A Salesperson Wants You to Buy a Mechanical Mod

If you’d really like to test the quality of a local vape shop, walk in and pretend that you’re still a smoker. Tell a salesperson that you’re interested in vaping, and ask what device he or she recommends. If the salesperson suggests a mechanical mod, you should run far away. In case you’re unfamiliar with them, mechanical mods are simple e-cigarettes with no safety features. A mechanical mod is little more than a tube with a battery, a button and atomizer threading. A mechanical mod doesn’t know if your battery’s voltage is too low for safe use. It doesn’t know if the output current you’re demanding is too high. It doesn’t know if the battery is damaged. It doesn’t know if your coil has a short. No matter what, a mechanical mod will attempt to fire when you press the button. Every time an e-cigarette explodes during use and causes a gruesome injury, the device in use is a mechanical mod. Mechanical mods should therefore only be in the hands of expert e-cigarette users who understand battery safety.

If a salesperson at a vape shop offers to sell a mechanical mod to a novice, it says two things about that vape shop.

  1. The shop’s employees either don’t understand – or don’t care about – battery safety.
  2. Someone is going to get badly hurt, and that vape shop will be responsible.

On the other hand, it’s a good sign when a vape shop carries a stock – even if it’s only a few products – of reasonably priced vape pens and other devices that are appropriate for novices. A vape shop that carries entry-level products probably cares about safety. A willingness to sell appropriate products to newbies also means that the shop is willing to sacrifice a bit of the profit from the initial sale to earn a satisfied long-term customer. Such a vape shop probably deserves your money.

The Customers Look a Bit Too Young

A person who hasn’t reached the legal age for buying tobacco is a child, and no child should vape – period. If the clientele at a local vape shop looks too young, you should buy your vaping products elsewhere. If a vape shop is willing to ignore the law for a quick buck, who knows what other shortcuts they might be taking? You shouldn’t put it past such a vape shop to sell counterfeit batteries or full-price clones. No vape shop should be so desperate for money that it ignores the law.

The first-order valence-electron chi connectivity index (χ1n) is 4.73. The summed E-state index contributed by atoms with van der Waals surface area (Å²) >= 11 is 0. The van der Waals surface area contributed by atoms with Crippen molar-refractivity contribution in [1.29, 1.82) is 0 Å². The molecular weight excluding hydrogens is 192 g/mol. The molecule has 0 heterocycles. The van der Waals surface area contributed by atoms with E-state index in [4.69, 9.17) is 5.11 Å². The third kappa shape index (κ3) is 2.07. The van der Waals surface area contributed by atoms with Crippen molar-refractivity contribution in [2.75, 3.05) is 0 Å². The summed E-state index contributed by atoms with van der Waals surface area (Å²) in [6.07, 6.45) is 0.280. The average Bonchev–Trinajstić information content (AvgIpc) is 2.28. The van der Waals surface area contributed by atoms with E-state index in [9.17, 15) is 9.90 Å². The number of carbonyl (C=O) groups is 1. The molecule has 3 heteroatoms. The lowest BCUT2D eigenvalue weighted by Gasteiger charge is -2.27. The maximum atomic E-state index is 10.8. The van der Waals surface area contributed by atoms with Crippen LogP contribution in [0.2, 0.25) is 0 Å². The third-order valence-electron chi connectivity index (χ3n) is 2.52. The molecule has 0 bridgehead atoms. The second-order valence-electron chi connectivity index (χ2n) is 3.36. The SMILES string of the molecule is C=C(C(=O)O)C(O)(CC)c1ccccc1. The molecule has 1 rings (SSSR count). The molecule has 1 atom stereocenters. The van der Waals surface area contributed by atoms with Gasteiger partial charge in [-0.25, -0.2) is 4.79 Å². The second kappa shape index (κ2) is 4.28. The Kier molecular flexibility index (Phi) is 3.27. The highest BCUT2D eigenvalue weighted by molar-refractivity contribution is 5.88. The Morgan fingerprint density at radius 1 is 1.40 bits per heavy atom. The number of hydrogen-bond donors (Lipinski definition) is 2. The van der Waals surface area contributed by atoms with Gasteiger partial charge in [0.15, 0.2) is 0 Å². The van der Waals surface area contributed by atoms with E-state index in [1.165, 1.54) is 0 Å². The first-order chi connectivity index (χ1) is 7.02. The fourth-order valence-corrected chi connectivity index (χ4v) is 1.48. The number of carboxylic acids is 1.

Doesn't Feel Safe

Nicotine addiction transcends geography, race and financial standing. All kinds of people smoke or have smoked, and that means all kinds of people vape. Depending on where you live, you can find plenty of nice, clean, upscale vape shops in which you’ll feel completely comfortable. In some areas, you can also find vape shops in run-down strip malls with people constantly loitering outside. One of the great things about e-cigarettes is that, in most parts of the world, they’re priced attractively enough that anyone who can afford to smoke can afford to switch to vaping. A vape shop can therefore be a profitable and successful business even if it happens to be in a low-rent area. If you don’t feel safe in a vape shop, though, you should probably go elsewhere. Do you know of a local vape shop with bars covering the neon lights in the windows? If you parked there, would you press the “Lock” button on your keychain a few extra times – just to be sure? Those are probably signs that the vape shop isn’t for you.

About the Author

Rune Stulen is the owner of Friske Drag. Stulen is a long-term e-cigarette user whose passion for the vaping hobby drove him to build a company that supplies his fellow Norwegians with affordable and high-quality e-cigarettes. Stulen continues to work tirelessly to advance the vaping industry in Norway.

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About The Author

All original content is written and produced for our readers by the Spinfuel Staff. The writing staff includes Julia Hartley-Barnes, Keira Hartley-Barnes, Tom McBride, Jason Little, Melanie Hendrix, and Dave Foster. Spinfuel also publishes guest contributors on occasion. All original content is protected by US copyright laws.